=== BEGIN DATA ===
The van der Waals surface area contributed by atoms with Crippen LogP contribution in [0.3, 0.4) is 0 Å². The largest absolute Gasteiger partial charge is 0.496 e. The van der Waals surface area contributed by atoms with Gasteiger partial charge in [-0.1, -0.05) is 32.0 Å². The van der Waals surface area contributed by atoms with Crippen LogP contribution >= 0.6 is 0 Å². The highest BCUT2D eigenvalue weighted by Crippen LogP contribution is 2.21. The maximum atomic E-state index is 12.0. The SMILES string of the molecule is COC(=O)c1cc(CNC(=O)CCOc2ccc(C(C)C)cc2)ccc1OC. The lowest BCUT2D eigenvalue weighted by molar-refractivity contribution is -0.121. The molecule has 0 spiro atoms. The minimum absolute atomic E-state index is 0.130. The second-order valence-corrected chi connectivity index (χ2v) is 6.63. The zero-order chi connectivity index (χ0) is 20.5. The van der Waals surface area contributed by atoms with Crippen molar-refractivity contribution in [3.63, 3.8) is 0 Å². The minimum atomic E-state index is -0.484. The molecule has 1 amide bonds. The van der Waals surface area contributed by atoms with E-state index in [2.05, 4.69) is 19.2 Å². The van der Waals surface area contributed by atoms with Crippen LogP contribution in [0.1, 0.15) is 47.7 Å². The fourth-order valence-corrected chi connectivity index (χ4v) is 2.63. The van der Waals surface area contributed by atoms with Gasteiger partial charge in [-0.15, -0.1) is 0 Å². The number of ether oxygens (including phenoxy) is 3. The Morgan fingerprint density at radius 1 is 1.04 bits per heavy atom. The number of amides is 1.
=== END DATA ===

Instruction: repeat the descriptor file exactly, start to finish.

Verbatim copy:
The van der Waals surface area contributed by atoms with Crippen LogP contribution in [0.3, 0.4) is 0 Å². The largest absolute Gasteiger partial charge is 0.496 e. The van der Waals surface area contributed by atoms with Gasteiger partial charge in [-0.1, -0.05) is 32.0 Å². The van der Waals surface area contributed by atoms with Crippen LogP contribution >= 0.6 is 0 Å². The highest BCUT2D eigenvalue weighted by Crippen LogP contribution is 2.21. The maximum atomic E-state index is 12.0. The SMILES string of the molecule is COC(=O)c1cc(CNC(=O)CCOc2ccc(C(C)C)cc2)ccc1OC. The lowest BCUT2D eigenvalue weighted by molar-refractivity contribution is -0.121. The molecule has 0 spiro atoms. The minimum absolute atomic E-state index is 0.130. The second-order valence-corrected chi connectivity index (χ2v) is 6.63. The zero-order chi connectivity index (χ0) is 20.5. The van der Waals surface area contributed by atoms with Crippen molar-refractivity contribution in [3.63, 3.8) is 0 Å². The minimum atomic E-state index is -0.484. The molecule has 1 amide bonds. The van der Waals surface area contributed by atoms with E-state index in [2.05, 4.69) is 19.2 Å². The van der Waals surface area contributed by atoms with Crippen LogP contribution in [0.1, 0.15) is 47.7 Å². The fourth-order valence-corrected chi connectivity index (χ4v) is 2.63. The van der Waals surface area contributed by atoms with Gasteiger partial charge in [-0.15, -0.1) is 0 Å². The number of ether oxygens (including phenoxy) is 3. The Morgan fingerprint density at radius 1 is 1.04 bits per heavy atom. The number of amides is 1.